Lawrie Group Award for Social Progress
The Winner: GIBB Africa
The Chiawelo area of Soweto, 25 miles from Central Johannesburg, was still a battle zone when engineers from GIBB ventured there in 1993 to plan a badly needed sewerage improvement. There was a lot of political and labour unrest, along with excitement and fear about the future.
People in the 400 to 500 houses in the scheme have outside flush toilets and also some communal washing blocks. The sewers serving these had for years been prone to overflow. Pipes, laid in the 1960s, were only 100 or 150 millimetres in diameter, half the size of those now laid. Strife during the struggle against apartheid prevented maintenance. Moreover, the population in the area had doubled with new people building shacks in the backyards. This added to the burden on the undersized pipes.
GIBB's project, financed by Greater Johannesburg Transitional Metropolitan Council, was to lay two miles of sewer pipes to relieve the old, and so improve living conditions as part of the South African Government's Reconstruction and Development Programme.
People were keen to have their sewers improved. But GIBB still had to tread carefully. Existing sewers ran right through the properties. Work would disrupt people's lives. Elsewhere, it would affect gardens and maize plots. Dissatisfied groups could de-rail the whole project.
So GIBB needed to get local people involved and to feel they owned the scheme. But who represented them? Local politics were polarised and divided rather than organised and accepted.
The GIBB team spoke to residents and to the Soweto Civic Association. They got a focus group formed representing ten organisations: the African National Congress, the ANC youth and women's leagues, the Pan-African Congress, the Azania People's Organisation and church and women's groups.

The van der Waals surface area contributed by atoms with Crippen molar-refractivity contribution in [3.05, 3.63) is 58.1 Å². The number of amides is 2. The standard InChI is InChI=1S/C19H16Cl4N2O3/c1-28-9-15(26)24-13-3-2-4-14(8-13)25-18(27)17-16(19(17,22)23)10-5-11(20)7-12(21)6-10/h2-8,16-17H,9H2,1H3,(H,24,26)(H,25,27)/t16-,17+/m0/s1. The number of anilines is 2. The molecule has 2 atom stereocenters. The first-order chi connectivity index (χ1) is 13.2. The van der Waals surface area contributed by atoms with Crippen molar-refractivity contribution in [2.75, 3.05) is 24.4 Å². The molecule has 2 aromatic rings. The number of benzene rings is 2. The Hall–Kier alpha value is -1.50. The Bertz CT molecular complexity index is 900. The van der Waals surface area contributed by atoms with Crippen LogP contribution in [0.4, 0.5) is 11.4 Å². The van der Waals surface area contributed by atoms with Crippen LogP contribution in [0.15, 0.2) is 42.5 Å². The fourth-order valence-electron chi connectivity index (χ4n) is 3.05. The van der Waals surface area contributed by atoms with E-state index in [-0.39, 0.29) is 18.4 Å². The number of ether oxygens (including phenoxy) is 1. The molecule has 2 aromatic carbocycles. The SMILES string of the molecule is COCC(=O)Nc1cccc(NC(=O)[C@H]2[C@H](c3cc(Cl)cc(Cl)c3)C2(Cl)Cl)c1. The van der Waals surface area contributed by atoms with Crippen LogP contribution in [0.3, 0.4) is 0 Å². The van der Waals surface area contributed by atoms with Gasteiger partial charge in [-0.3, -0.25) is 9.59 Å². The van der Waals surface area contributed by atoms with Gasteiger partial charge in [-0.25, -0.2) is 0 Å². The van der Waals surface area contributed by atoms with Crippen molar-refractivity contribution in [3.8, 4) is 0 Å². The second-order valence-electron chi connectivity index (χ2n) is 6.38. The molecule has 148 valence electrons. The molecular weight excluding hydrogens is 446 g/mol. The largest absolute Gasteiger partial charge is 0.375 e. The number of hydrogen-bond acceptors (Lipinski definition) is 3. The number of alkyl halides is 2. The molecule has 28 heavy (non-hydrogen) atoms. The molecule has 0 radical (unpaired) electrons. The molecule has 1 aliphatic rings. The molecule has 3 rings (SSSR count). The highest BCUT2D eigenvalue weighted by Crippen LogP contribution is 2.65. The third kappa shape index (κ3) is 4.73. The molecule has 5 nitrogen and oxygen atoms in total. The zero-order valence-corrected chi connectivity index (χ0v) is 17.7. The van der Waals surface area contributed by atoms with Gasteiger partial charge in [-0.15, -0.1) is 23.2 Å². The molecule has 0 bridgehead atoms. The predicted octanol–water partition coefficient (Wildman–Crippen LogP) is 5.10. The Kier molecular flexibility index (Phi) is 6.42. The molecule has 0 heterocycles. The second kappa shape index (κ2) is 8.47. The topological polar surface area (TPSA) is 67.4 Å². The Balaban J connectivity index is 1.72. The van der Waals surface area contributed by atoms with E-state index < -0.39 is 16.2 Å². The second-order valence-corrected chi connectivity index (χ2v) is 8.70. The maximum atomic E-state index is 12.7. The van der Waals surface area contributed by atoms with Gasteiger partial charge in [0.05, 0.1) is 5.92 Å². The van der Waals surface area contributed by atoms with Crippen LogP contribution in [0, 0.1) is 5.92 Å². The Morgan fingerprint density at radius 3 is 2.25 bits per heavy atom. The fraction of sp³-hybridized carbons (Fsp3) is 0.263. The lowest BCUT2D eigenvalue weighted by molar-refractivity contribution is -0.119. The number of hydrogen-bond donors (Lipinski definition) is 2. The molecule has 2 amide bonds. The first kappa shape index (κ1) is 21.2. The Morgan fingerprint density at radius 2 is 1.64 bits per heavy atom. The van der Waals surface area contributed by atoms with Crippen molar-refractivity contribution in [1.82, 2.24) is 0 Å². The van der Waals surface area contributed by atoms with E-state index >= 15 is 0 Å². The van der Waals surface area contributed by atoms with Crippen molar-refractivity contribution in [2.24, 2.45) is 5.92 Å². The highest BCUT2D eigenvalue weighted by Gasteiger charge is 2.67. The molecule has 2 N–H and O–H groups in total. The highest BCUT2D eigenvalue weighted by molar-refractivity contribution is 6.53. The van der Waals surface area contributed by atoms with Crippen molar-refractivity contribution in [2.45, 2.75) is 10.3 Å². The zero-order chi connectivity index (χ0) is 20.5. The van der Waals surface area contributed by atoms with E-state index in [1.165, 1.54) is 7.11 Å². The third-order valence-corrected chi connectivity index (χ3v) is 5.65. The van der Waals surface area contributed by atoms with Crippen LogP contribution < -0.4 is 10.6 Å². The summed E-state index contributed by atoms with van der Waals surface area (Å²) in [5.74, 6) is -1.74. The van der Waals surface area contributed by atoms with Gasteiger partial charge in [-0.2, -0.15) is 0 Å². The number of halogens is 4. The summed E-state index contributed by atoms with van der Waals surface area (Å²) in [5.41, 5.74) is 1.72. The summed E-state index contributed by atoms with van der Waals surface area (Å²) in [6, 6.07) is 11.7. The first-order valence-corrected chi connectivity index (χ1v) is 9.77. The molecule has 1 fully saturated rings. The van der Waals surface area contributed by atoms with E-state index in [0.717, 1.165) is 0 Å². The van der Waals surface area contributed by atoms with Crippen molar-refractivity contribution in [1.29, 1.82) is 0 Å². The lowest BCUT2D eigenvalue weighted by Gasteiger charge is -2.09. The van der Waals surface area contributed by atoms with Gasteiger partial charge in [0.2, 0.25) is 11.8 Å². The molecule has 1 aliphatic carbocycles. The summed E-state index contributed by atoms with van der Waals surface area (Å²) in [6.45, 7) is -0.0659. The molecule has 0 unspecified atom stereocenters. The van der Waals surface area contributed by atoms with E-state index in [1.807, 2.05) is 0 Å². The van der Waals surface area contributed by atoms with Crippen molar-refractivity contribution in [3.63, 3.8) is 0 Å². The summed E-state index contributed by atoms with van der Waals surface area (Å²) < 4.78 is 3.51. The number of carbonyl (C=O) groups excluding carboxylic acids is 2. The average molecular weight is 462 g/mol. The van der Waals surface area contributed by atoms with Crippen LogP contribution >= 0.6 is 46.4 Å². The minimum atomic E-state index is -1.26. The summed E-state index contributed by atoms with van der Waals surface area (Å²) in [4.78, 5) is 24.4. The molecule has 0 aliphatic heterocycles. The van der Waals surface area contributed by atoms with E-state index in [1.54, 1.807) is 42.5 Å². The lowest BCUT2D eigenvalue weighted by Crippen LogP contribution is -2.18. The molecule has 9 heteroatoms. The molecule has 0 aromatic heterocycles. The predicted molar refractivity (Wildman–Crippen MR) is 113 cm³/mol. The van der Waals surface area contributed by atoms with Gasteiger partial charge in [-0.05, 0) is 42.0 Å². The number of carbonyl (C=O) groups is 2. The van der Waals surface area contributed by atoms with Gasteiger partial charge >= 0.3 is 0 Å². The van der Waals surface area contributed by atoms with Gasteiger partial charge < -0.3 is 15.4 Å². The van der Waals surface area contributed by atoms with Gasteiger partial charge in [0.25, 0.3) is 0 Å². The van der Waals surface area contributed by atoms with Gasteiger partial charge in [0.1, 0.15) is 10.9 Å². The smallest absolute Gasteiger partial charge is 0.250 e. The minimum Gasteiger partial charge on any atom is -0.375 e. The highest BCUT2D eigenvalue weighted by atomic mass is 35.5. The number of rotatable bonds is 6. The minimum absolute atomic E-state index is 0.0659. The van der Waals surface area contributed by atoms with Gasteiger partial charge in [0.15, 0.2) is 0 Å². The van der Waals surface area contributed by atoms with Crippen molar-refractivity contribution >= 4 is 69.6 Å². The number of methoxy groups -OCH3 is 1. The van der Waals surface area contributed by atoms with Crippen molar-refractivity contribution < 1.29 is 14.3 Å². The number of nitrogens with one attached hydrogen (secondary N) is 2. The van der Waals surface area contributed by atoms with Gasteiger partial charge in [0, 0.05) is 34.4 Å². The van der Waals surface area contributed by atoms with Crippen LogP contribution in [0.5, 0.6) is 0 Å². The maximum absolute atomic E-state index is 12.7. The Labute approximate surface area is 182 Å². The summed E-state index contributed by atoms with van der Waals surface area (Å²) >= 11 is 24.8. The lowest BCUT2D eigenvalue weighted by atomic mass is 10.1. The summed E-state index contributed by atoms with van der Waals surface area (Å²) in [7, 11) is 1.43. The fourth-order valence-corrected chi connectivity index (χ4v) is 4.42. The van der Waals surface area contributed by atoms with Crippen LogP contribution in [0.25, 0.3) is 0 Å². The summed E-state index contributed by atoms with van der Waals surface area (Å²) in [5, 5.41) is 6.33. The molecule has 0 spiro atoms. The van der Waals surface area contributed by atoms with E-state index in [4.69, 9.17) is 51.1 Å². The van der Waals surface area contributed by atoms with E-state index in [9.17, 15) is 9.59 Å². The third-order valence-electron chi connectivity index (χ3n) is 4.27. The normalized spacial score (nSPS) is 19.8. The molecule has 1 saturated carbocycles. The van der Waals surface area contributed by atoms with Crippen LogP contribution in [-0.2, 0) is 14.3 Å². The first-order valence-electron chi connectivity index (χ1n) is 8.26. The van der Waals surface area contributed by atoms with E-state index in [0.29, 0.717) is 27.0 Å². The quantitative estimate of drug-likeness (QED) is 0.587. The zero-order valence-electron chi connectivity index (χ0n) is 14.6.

The focus group acted as a link between GIBB and local people until the 1994 elections. Afterwards, GIBB dealt with the Chiawelo Civics organisation. So local people provided firsthand information and also security. Hijacking of vehicles is a common local crime, and the project lost one vehicle and cell phone to hijackers (who let their victim keep his cheap watch). In the main, all went well.
Discussing people's needs took time but GIBB sees it as an investment in South Africa's future. GIBB was prepared to amend the design to meet residents' wishes.
Its team explained what to do if the old sewers gave problems again, what procedures to follow and who to contact within Soweto Council. Andre Human of GIBB comments: "Our being there to assist got the council to attend to blockages speedily. Usually it would be three to five days before blockages were cleared."
Another bonus for Chiawelo people lay in the agreement drawn up for the contractor, P & R Civil Construction. This envisaged an earn-and-learn programme. It stipulated that local people were to be employed to do the work and would be trained in bricklaying and pipelaying. Chiawelo Civics and the workers themselves decided that the full minimum wage rate should be paid and what the terms of employment should be, which reduced disputes.
Much of the money spent thus flowed into the Chiawelo community whose members got new opportunities beyond the pick-and-shovel level. This was achieved without additional cost to the council.
GIBB is now embarking on a water scheme in 24,000 houses at Tembisa in the East Rand. Maintenance had not been possible, and two-thirds of the supply is running to waste. Andre Human says: "We are repairing leaks inside people's properties and educating people on water use and especially saving water."
GIBB Africa, PO Box 3965, Cape Town, South Africa
Fax: 00 27 21 24 5571